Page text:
On the Los Angeles Times website, Tom O'Neil offers a fascinating look at the voting behind the National Society of Film Critics Awards. As I reported in yesterday's post on the group's honorees, it took six ballots for Capote to be chosen as best picture - the details of the voting, however, are fascinating. The first ballot is conducted either in person or by proxy, so the vote of each member, whether they're at the meeting or not (this year's was held in New York, at Sardi's restaurant). After those 55 votes were counted, A History of Violence was in first place, but its lead over Brokeback Mountain was not substantial enough to give it an outright victory. As a result, a second vote was taken, but this time only the 26 critics at the meet were allowed to vote. In round two, those present listed their three favorites (awarding three points to the one at the top of their personal list) of the five films that received the most votes in round one: Violence, Brokeback, 2046, Capote, and The World. Still with me?

After the second round, A History of Violence had taken a substantial lead over Brokeback Mountain, but it still didn't have enough points to win (a winner must have the most points and be listed on the majority of ballots). If no winner has been chosen by the fifth round, the rules stipulate that only the top thee vote-getters - in this case, A History of Violence, 2046, and Capote - compete; after that vote, 2046 had the fewest points and was dropped. So, in round six, the remaining voters simply chose between the works of Bennett Miller and David Cronenberg. As we know, Capote won - but the victory was by a single vote.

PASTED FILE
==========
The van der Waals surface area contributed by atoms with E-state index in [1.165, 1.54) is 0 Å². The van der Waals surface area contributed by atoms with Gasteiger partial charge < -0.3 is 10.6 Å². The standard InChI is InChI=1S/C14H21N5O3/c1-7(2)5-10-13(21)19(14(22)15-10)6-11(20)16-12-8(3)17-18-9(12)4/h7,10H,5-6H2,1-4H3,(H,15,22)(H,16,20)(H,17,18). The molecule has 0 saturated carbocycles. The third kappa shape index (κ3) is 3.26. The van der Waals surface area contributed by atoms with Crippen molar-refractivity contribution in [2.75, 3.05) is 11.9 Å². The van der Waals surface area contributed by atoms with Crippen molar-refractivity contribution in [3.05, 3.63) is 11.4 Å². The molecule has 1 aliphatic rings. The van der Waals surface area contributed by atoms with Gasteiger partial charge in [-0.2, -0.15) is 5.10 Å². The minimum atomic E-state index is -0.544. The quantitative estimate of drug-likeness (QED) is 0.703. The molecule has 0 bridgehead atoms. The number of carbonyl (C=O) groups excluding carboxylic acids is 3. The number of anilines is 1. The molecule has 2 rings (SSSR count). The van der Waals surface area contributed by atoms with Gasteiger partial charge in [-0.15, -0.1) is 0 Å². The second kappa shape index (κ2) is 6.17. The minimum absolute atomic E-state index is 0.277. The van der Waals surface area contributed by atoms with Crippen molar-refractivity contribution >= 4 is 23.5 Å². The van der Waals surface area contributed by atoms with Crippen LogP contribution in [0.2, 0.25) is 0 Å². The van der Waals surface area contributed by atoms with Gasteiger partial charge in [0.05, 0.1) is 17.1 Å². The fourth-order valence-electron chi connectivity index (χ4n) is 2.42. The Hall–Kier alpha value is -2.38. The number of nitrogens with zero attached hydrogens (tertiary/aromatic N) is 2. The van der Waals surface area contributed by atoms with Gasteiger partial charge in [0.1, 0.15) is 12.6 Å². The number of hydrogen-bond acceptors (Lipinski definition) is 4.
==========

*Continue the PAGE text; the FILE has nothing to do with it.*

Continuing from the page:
O'Neil's article also lists the vote totals (and number of ballot) for the other major categories and is worth a read - it's not often we're allowed a behind-the-scenes look at how the winners of major awards are selected.